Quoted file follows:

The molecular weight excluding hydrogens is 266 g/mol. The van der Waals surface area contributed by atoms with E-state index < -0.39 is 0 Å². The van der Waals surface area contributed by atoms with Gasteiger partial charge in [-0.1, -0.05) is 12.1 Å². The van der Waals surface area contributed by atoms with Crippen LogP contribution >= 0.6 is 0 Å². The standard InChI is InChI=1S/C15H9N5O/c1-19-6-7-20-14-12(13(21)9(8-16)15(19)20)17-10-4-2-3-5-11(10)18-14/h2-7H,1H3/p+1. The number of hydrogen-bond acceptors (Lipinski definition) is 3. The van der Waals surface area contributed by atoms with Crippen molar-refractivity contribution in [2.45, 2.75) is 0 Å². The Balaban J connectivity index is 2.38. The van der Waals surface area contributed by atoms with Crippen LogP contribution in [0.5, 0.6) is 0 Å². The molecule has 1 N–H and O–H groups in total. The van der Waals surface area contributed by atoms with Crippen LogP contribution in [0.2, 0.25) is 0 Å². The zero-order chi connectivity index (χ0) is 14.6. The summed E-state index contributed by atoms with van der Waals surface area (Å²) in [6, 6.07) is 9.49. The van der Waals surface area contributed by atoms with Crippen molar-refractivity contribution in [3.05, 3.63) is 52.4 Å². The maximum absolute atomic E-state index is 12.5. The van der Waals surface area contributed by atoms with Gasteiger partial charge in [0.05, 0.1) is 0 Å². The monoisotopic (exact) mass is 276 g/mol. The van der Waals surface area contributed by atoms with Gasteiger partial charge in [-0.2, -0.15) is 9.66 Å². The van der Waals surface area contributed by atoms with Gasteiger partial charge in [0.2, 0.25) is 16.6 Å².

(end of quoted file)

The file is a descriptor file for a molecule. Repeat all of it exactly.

The molecular weight excluding hydrogens is 266 g/mol. The van der Waals surface area contributed by atoms with E-state index < -0.39 is 0 Å². The van der Waals surface area contributed by atoms with Gasteiger partial charge in [-0.1, -0.05) is 12.1 Å². The van der Waals surface area contributed by atoms with Crippen LogP contribution >= 0.6 is 0 Å². The standard InChI is InChI=1S/C15H9N5O/c1-19-6-7-20-14-12(13(21)9(8-16)15(19)20)17-10-4-2-3-5-11(10)18-14/h2-7H,1H3/p+1. The number of hydrogen-bond acceptors (Lipinski definition) is 3. The van der Waals surface area contributed by atoms with Crippen molar-refractivity contribution in [2.45, 2.75) is 0 Å². The Balaban J connectivity index is 2.38. The van der Waals surface area contributed by atoms with Crippen LogP contribution in [0.5, 0.6) is 0 Å². The molecule has 1 N–H and O–H groups in total. The van der Waals surface area contributed by atoms with Crippen LogP contribution in [0.2, 0.25) is 0 Å². The zero-order chi connectivity index (χ0) is 14.6. The summed E-state index contributed by atoms with van der Waals surface area (Å²) in [6, 6.07) is 9.49. The van der Waals surface area contributed by atoms with Crippen molar-refractivity contribution in [3.05, 3.63) is 52.4 Å². The maximum absolute atomic E-state index is 12.5. The van der Waals surface area contributed by atoms with Gasteiger partial charge in [0.05, 0.1) is 0 Å². The monoisotopic (exact) mass is 276 g/mol. The van der Waals surface area contributed by atoms with Gasteiger partial charge in [-0.2, -0.15) is 9.66 Å². The van der Waals surface area contributed by atoms with Gasteiger partial charge in [0.2, 0.25) is 16.6 Å².